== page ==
Sunday, September 21, 2008

Bates and switch

The Tacoma News Tribune reports that Bates Technical College has agreed to pay $500,000 to settle a lawsuit by 16 former civil engineering technician students who claimed they were not adequately prepared for jobs in the field. This follows similar settlements with students in their court reporting ($170,000) and denturist ($1,250,000) programs.

Bates is one of five technical colleges in the State's technical and community college system. So when they say they agreed to pay, I'm guessing they mean that they agreed for us (taxpayers) to pay.

The take-away here is not that technical and community colleges are bad and that all students should instead get a bachelors degree from the University of Washington at Lake Wobegon (where all the children are above average). The take-away is that the goal of professional/technical (prof/tech) programs is to train "employable" students and if graduates aren't qualified, then the program is a failure. Here is what one student said:

“When I left Bates, I was embarrassingly not ready for work in the field and was told as much by employers and potential employers,” plaintiff Michael Edmundson wrote in an affidavit filed earlier this month. “Bates did not teach me how to use the equipment required by the industry or how to do the basic task required as an entry-level employee in the field.”
Having served 7 years on a prof/tech advisory board at a community college, and having left a little frustrated by the experience, let me toss out a few rough ideas for your consideration (instructors, administrators and general community)
  1. Program outcomes must be created with input from, and regularly validated by, an advisory board of working professionals. Advisory boards should be coordinated by the college as a function of Workforce Development (or equivalent), not the individual department. The composition and functioning of prof/tech advisory boards must be actively managed and not left up to chance.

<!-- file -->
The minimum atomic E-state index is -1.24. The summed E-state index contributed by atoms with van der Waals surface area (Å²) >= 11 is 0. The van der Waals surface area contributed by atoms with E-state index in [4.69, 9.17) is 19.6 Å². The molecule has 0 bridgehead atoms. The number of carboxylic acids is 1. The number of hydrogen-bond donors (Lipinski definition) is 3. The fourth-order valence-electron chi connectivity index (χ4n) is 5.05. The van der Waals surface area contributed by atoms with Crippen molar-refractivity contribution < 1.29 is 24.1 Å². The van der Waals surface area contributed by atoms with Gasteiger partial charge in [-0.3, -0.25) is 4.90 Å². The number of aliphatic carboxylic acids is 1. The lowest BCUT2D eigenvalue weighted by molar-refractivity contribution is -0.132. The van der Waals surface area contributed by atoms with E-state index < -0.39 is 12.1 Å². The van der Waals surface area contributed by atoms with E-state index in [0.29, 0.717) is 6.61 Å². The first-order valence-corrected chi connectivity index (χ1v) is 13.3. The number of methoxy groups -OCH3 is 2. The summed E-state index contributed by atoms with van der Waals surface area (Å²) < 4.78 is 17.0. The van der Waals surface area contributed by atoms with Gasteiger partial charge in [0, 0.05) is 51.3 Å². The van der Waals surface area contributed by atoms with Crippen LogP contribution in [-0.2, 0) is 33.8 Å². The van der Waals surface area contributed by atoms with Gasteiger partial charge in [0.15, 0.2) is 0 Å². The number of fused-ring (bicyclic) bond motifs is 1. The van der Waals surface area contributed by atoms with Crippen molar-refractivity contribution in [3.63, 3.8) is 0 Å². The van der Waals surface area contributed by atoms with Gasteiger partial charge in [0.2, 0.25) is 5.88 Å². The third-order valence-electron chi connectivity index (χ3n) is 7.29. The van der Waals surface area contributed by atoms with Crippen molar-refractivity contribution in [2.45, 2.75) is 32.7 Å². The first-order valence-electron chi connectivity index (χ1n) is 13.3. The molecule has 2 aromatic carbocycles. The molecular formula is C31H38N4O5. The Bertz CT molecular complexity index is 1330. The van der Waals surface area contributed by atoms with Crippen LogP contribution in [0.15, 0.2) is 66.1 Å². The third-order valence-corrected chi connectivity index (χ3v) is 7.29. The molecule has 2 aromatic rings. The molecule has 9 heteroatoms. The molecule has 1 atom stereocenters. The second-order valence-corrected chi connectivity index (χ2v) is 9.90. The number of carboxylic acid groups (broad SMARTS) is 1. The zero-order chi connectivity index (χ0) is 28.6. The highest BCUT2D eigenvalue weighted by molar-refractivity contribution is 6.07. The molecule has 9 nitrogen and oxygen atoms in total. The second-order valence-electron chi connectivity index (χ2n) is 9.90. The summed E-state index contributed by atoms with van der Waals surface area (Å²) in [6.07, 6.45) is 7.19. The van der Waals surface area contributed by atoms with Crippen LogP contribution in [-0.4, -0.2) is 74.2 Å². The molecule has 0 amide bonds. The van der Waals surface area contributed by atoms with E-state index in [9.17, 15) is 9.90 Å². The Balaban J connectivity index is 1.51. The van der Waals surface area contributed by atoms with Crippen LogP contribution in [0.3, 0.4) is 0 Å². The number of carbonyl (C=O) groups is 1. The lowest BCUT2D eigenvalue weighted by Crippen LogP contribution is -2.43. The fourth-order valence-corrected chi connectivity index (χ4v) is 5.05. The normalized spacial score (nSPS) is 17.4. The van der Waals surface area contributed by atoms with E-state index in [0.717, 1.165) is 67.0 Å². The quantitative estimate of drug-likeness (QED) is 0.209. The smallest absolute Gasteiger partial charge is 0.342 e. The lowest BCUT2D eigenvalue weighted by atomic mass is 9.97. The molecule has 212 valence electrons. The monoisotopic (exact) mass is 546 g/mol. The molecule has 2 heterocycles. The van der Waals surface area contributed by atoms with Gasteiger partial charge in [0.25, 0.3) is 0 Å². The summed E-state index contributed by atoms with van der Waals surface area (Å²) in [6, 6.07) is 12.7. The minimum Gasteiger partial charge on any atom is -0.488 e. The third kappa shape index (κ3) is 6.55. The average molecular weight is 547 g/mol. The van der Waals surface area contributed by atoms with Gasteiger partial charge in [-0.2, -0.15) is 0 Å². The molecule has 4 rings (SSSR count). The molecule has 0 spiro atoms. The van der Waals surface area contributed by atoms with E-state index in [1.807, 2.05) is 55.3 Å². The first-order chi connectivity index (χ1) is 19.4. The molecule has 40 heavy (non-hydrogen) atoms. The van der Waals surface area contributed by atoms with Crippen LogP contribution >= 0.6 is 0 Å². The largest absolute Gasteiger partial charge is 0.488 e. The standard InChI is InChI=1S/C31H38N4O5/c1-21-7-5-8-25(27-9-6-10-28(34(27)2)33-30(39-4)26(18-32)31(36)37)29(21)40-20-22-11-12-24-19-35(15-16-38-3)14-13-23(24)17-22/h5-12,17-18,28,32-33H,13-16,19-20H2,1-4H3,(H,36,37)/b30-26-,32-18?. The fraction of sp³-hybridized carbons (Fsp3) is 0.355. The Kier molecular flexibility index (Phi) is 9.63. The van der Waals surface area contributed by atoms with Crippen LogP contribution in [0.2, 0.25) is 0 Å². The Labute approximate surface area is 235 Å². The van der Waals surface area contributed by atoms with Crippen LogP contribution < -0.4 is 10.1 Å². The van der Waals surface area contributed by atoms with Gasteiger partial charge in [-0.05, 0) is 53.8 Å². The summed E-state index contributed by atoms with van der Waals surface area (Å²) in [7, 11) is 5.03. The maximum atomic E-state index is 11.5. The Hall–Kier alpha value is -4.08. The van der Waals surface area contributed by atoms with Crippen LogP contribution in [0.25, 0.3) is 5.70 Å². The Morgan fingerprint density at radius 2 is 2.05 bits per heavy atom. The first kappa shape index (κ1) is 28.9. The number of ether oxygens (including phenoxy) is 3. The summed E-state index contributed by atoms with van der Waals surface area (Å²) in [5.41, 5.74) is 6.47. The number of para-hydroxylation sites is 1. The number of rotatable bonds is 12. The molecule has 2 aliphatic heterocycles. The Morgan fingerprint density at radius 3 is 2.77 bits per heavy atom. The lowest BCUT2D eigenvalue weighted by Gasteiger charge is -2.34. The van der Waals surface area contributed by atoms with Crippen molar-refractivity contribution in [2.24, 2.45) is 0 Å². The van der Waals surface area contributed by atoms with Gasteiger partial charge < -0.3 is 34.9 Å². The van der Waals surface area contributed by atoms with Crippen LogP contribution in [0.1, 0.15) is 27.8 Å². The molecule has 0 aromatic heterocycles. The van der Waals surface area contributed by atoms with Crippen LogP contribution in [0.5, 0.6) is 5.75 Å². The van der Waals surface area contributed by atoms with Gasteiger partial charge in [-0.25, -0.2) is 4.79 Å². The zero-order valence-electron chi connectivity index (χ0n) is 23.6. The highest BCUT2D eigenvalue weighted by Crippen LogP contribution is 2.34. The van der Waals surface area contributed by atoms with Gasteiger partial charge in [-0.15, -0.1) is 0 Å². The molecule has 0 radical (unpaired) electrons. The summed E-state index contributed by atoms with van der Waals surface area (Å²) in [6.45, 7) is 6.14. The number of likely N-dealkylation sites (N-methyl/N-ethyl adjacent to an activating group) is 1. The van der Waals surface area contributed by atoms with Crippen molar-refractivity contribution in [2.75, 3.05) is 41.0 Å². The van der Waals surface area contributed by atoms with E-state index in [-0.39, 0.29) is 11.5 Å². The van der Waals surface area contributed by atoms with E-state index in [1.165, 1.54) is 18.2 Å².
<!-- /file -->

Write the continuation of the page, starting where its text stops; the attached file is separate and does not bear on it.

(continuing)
2. Prof/Tech programs are not the same as academic programs and instructors should not be granted the same academic freedoms. This is not to say that we should micro-managed every classroom decision, but instructors need to be teaching to agreed upon outcomes. Further, if those outcomes are not being achieved then corrective action needs to be taken swiftly for the students' sake. It's not okay for a prof/tech instructor to have a "bad" year. It's one thing for an AA to graduate without a full appreciation of Maslow's self-actualization level and another for a database administration student to graduate not understanding the importance of indexing in database performance.
  3. Instructors should be expected to hold professional certifications in their area of instruction and be able to demonstrate that their understanding of the field is current. I would suggest a regular sabbatical (every five years) to work in the field or, better yet, local businesses (the college itself) could hire instructors for ongoing project or part-time work. And if no one wants to hire the instructor, well I guess that tells us something too.
  4. We need to pay instructors enough to leave industry and teach. If database administrators (DBAs) routinely make $120,000/year then you are going to be paying around $120,000 to get a DBA instructor. I don't care what Sociology instructors with 25 years experience make. As an alternative, we could use part-time instructors so they could keep their regular jobs. In this scenario the college would need to invest in a person or persons who can focus on curriculum development and assessment while part-time instructors focus completely on classroom work and sharing experience.
  5. Businesses need to invest in the system by having top people - people who really understand the profession and its future - serving on advisory boards. I mean an active strategy of identifying and rewarding employees to participate.

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Anonymous said...

Here here! You must be somewhat gainfully employed in a field where at least one or two real world needs are addressed to have such insight. Now if only those professors - many of whom have never worked a day outside of academia - and college administrators - no not IT administrators half of whom are useless as well - got a clue then graduates might at least only be made fun of for their lack of experience instead of completely ridiculed, all the while causing future graduates to not even be granted an interview.